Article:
Thursday, December 31, 2009

Finding an Artist

If you're thinking about publishing your own comic book, or even if you're putting together a pitch package, you'll need an artist. And if you don't have a contact or friend who is willing, available, and whose style fits your story, then you're probably going to be looking for an artist on the Internet.

For Animal Control: Special Creatures Unit, I used the Internet and posted a classified advertisement on three websites:,, and If you'd like to try using these sites, here's where to post (as of the time of this writing):

On, you'll want to use the "Employment" listings in the Forums, down near the bottom. Be very careful to use the right category -- for example, small freelance jobs under $500, or non-paying job listings, etc.

On, fish for the Forums link under the "More" menu item along the top, then look for the "Employment Opportunities" categories. Again, make sure you get in the right category - and my understanding is you should *only* list paid positions here, under the category of "Job Offers". It appears that "paid" includes the dreaded (from the artist's perspective) "back-end" royalty deal -- where everyone only makes money if the book actually gets printed and sells. But the site emphasizes only "serious" offers should be posted.

On, you'll want to scroll down to the "Bulletin Board" topic. Since this forum isn't quite as focused as the topic threads on the other sites, I didn't have quite as many responses from here.

Based on my own experience, and what I saw on the forums, here are a few suggestions when posting a classified advertisement seeking an artist:
  • Describe your project in some detail -- not necessarily the story details, but at least the type of story. Will the artist be drawing two talking heads in a bar? Or mythological beasts? Or both?

  • Keep in mind that even if you are paying up front, to some extent you are "selling" your project to the artist. You want them to be interested in doing their best work on your project, right?

  • Be clear about the final work product you're seeking -- sequentials? how many pages? pencils only or pencils and inks?

  • Consider mentioning the kind of art style you're looking for -- Realistic? Manga? Standard super-hero? Some artists have more than one style; others may feel they are only suited to, or only interested in, certain types of stories;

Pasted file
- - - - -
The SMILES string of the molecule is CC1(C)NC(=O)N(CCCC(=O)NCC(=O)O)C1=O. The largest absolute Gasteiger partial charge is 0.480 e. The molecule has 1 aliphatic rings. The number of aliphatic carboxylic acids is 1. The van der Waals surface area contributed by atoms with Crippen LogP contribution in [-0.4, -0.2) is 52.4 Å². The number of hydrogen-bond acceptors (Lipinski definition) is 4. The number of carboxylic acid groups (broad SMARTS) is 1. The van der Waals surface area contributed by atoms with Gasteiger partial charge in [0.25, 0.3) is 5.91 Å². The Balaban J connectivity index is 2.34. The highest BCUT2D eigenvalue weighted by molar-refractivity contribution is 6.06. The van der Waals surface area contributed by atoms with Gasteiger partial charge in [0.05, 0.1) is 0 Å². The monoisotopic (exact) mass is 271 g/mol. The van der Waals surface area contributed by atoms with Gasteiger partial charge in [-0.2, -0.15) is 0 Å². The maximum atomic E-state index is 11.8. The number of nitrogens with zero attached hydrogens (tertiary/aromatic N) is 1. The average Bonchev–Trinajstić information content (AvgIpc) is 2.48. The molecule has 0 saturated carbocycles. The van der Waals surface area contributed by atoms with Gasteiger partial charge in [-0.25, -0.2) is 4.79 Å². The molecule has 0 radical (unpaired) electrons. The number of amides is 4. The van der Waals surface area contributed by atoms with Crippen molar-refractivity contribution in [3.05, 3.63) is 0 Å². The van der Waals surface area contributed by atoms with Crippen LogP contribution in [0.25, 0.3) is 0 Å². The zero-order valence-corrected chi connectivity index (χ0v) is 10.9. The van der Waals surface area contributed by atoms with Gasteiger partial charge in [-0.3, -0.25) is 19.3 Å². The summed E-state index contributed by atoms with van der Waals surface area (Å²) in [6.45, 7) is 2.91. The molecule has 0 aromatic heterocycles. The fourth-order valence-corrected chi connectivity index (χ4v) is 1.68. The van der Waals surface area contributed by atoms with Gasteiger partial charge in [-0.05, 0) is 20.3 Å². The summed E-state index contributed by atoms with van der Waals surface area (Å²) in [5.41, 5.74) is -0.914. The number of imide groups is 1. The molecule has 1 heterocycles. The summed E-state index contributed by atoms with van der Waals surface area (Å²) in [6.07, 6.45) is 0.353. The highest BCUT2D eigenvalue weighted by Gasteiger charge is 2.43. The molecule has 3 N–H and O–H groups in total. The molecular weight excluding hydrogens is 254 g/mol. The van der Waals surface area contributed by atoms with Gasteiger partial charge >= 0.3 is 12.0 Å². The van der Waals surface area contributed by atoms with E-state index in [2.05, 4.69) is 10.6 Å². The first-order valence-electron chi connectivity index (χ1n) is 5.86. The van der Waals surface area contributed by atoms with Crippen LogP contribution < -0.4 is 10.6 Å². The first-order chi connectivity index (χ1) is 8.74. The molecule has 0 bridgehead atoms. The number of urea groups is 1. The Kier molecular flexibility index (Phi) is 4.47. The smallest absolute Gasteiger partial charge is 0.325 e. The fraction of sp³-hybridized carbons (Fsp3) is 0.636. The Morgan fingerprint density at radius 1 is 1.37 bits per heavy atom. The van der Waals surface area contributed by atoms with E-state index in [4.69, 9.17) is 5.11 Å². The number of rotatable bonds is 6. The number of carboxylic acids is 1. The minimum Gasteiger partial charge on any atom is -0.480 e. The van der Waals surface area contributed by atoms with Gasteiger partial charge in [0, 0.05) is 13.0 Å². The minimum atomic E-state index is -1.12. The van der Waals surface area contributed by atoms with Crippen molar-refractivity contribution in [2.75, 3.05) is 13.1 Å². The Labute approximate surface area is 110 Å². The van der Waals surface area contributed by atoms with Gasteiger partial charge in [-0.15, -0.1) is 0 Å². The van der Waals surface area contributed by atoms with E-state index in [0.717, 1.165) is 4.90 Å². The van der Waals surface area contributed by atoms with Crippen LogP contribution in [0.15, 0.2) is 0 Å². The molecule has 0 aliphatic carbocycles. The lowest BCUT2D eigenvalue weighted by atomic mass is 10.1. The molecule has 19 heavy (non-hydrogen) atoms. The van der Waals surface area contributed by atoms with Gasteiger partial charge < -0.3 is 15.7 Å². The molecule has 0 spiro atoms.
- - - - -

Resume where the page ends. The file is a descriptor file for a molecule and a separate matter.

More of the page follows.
• How is the book being published? Is it self-published? Is this for a pitch? Print or web?

  • Be very direct about payment. If it's a back-end deal, say that. If it's for pay up front, say that as well. Many artists, with good reason, do not really consider a back-end deal to be a "paying" gig;

  • If you have specific marketing or promotional plans, this might be worth mentioning. Some aspiring artists really value exposure;

  • Ask those who respond to send links to their samples rather than attachments, or else you may overrun your mailbox size limit;

  • Ask to see samples of sequential pages. Fantastic pin-ups will not help you determine if the artist has storytelling ability;

  • Provide some ballpark idea of the deadline, or if the deadline is flexible, state that.
I'd also suggest sending a courtesy reply to everyone who responded to your advertisement, letting them know you received their email. Once you have found your artist, get back to all the other people who applied with kind and courteous rejections. Following up is just professional. Based on the grateful replies I received even to my rejections, it seems like getting back to people is (unfortunately) the exception, rather than the rule. It was a hell of a lot of work following up with everyone who applied, but it was worth it in the end.

Following these suggestions, I had great results from all three websites and ended up with more than 50 serious responses. Of these, there were many artists I'd be interested in working with in the future, depending on the project and the style needed, and I told them that where applicable. Even though I could only choose one artist for my current story, more than one of the artists that contacted me ended up working on other stories in our Comics Experience anthology.

In short, I hope my artist search was a reasonably good experience for everyone involved. And I hope what I learned can help you, if you're seeking your own artist in the future.

Next up, I'll talk about the talented artist who signed on to the Animal Control: Special Creatures Unit project.

Wednesday, December 30, 2009

Panda Dog Press at HeroesCon in 2010!

I'm pleased to announce that Panda Dog Press will be exhibiting at Heroes Convention in Charlotte, North Carolina from June 4th - 6th. It's official; we're registered! I've traveled to this well-attended, friendly convention for more than a decade as a fan, but this will be my first appearance there as an exhibitor and I couldn't be happier. Look for us in the Small Press area.

We'll have the aforementioned Comics Experience anthology available for sale, jam-packed with some great stuff including the first Animal Control: Special Creatures Unit story. We're also planning on having a preview comic of AC:SCU available as well. Work on that story is already underway.